New Year’s Resolutions for Business Success

December 31st, 2012

This is the time when many of us think about what we can do to have a more productive and rewarding New Year. If being more successful in your career is on your list, here are a few ideas to consider.

Recent Graduate – Getting Started

  • The job market is still tough. Look for an intern position to gain experience and demonstrate your capabilities. Check with your college or university intern office or websites such as craigslist or www.internsearch.com.

Young Employee

  • You want to demonstrate your capabilities in a meaningful role or project. Learn about the top priorities of your organization. Talk to your manager about your skills, interests and goals. Work together to find a task or project assignment you can handle.
  • Read about the Employee Engagement Mindset to learn actions you can take to put yourself in charge of your career.
  • Ask questions. Ask to go along with another employee on an assignment or visit.
  • Join a community of practice or network focusing on your role or discipline. Volunteer to work with an expert to write-up a procedure and ask other experienced employees to review it. Volunteer to help maintain the community’s website.

Just Promoted

  • Take time to talk to your predecessor, new peers and manager. Learn details of the new assignment, your roles and responsibilities, other people you need to know and how your success will be measured.
  • Expand your personal network. Develop relationships with colleagues in other parts of the organization. Become a “connector” between different departments. This will help you understand the bigger picture and suggest innovative solutions.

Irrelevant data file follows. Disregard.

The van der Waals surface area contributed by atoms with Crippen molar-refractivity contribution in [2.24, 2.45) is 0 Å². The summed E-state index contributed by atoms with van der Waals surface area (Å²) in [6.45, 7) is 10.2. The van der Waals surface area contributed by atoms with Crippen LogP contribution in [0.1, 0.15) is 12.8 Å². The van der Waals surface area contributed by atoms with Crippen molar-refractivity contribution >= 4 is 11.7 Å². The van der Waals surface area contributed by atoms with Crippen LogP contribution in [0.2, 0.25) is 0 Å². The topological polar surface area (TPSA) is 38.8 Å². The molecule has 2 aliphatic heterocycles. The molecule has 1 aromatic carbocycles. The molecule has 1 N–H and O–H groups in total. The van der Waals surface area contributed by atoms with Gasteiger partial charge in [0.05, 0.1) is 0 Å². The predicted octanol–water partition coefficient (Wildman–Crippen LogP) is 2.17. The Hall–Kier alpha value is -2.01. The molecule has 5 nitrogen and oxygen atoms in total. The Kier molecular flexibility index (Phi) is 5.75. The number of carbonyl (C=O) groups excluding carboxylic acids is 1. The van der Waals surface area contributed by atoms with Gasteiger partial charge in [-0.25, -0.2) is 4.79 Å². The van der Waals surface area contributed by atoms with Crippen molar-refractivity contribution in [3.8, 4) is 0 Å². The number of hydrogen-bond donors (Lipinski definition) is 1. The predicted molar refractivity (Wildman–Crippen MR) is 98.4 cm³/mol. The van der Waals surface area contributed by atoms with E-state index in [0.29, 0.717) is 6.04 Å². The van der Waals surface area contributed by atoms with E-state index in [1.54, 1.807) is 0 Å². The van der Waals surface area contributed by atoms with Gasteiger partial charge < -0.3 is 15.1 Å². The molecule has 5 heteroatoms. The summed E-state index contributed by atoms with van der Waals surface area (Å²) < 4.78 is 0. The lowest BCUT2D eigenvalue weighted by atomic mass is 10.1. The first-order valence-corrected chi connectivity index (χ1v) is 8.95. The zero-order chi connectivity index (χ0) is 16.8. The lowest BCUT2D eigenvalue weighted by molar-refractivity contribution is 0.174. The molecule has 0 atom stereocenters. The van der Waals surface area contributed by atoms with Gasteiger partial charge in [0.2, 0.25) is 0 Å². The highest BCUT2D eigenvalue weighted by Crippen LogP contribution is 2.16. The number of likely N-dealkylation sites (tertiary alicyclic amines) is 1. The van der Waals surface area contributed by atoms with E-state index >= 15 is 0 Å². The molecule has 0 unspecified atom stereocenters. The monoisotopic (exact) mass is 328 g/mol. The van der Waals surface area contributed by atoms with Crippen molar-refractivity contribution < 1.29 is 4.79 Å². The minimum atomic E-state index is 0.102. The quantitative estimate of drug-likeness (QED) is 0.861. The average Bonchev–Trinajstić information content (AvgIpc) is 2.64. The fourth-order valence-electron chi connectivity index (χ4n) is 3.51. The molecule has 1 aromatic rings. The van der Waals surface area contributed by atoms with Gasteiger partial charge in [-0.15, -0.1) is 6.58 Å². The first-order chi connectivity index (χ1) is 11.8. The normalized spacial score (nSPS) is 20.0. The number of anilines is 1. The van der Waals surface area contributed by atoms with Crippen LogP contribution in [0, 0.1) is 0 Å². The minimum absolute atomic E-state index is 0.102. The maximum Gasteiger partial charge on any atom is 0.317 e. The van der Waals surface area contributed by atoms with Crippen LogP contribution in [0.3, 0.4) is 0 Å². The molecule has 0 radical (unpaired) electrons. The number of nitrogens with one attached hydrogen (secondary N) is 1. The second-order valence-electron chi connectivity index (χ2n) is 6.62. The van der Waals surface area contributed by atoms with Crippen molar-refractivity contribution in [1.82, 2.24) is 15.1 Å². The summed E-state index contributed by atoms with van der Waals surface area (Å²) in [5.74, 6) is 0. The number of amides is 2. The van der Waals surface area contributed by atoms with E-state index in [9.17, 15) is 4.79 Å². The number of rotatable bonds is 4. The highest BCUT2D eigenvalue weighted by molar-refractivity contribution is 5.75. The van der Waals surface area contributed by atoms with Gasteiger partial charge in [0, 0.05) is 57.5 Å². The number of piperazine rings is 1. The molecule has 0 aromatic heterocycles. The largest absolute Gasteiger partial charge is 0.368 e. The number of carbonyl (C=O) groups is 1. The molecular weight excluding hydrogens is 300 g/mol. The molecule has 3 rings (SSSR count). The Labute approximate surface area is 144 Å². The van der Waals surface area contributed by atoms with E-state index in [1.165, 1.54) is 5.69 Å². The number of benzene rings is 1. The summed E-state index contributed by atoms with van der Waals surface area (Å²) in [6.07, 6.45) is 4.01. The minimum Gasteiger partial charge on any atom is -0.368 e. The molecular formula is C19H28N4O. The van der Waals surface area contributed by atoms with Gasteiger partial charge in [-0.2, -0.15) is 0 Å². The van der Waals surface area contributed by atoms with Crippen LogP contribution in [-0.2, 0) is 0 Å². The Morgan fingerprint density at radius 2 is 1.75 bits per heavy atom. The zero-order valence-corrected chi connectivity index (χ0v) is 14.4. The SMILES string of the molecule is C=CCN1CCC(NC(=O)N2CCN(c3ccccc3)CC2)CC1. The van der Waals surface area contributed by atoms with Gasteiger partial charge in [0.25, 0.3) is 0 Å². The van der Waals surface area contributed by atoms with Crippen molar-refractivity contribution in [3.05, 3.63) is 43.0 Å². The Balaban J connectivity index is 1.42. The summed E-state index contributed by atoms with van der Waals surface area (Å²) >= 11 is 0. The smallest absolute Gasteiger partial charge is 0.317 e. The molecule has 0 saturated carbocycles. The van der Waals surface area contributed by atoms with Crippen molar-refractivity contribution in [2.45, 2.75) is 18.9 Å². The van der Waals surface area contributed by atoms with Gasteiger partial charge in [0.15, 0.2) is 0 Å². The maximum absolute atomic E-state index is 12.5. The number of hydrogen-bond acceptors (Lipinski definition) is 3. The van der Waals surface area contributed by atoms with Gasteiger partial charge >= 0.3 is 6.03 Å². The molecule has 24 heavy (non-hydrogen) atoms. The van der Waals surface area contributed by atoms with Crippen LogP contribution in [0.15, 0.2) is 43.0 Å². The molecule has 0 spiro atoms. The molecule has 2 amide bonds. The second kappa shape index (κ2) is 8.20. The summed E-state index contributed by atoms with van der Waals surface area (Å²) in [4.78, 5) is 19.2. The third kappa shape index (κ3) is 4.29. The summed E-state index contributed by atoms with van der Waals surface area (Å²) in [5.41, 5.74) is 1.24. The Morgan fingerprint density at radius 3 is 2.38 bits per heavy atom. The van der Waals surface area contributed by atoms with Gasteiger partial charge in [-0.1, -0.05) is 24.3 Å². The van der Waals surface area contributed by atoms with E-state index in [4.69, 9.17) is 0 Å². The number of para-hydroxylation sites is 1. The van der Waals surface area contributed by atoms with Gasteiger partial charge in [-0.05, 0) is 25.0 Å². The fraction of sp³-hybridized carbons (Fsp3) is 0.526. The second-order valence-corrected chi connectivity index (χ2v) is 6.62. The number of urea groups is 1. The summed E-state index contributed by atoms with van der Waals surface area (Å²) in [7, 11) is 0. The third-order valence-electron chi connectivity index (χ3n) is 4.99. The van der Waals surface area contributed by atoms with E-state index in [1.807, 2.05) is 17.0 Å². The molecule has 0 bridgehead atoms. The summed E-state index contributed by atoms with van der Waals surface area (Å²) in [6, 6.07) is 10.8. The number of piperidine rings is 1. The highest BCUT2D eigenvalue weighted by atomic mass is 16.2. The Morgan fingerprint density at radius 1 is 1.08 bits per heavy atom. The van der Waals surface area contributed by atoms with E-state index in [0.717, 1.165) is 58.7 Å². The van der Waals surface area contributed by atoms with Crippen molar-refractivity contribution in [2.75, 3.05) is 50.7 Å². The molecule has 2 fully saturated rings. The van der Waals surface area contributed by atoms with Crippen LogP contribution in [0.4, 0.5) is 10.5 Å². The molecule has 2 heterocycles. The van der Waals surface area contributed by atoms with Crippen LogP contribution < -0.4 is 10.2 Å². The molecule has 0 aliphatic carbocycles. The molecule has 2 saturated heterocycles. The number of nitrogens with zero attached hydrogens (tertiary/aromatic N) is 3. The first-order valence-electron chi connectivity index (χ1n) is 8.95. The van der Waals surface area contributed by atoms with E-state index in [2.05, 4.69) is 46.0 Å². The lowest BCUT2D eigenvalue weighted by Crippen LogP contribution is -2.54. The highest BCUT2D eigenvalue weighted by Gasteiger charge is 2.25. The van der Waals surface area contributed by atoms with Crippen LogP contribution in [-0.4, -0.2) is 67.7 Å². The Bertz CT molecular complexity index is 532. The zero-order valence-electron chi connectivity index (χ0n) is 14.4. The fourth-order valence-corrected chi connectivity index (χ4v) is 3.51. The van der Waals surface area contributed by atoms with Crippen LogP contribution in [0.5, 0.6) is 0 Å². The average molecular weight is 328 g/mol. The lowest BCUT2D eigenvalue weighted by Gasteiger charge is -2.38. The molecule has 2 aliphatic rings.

A Manager

  • Engaged employees will contribute to your success. Read about the Employee Engagement Mindset for ideas on how you can create a great environment.
  • The skills and experience of your team are critical for accomplishing your goals. You are accountable for developing your team and retaining expertise. Talk with your employees to understand their goals and interests. Create development plans to provide opportunities to gain knowledge and experience.

Thinking About Retirement

  • Find your successor and help him or her get ready to take over.
  • Look for opportunities to mentor others. Help them get involved in special projects.
  • Share thoughts on how you solve problems or handle complex tasks. By learning this “mental model”, younger employees can cut years off their time to competency.

Book Review – Employee Engagement Mindset

November 1st, 2012

The Employee Engagement Mindset – The Six Drivers for Tapping into the Hidden Potential of Everyone in Your Company”, by Timothy R. Clark, McGraw-Hill (2012)

Engagement should be a win-win partnership between a company and its employees. Employees gain professional skills and personal satisfaction when working with energy, purpose and passion. The company retains people longer, innovates faster and achieves better business results.

Sadly, Clark found that 75% of employees are not fully engaged with their work. They are often bored or burned out. Many are waiting for the organization to engage them. He interviewed committed employees and found that they had a different mindset that became the driving force for their own engagement, with characteristics such as: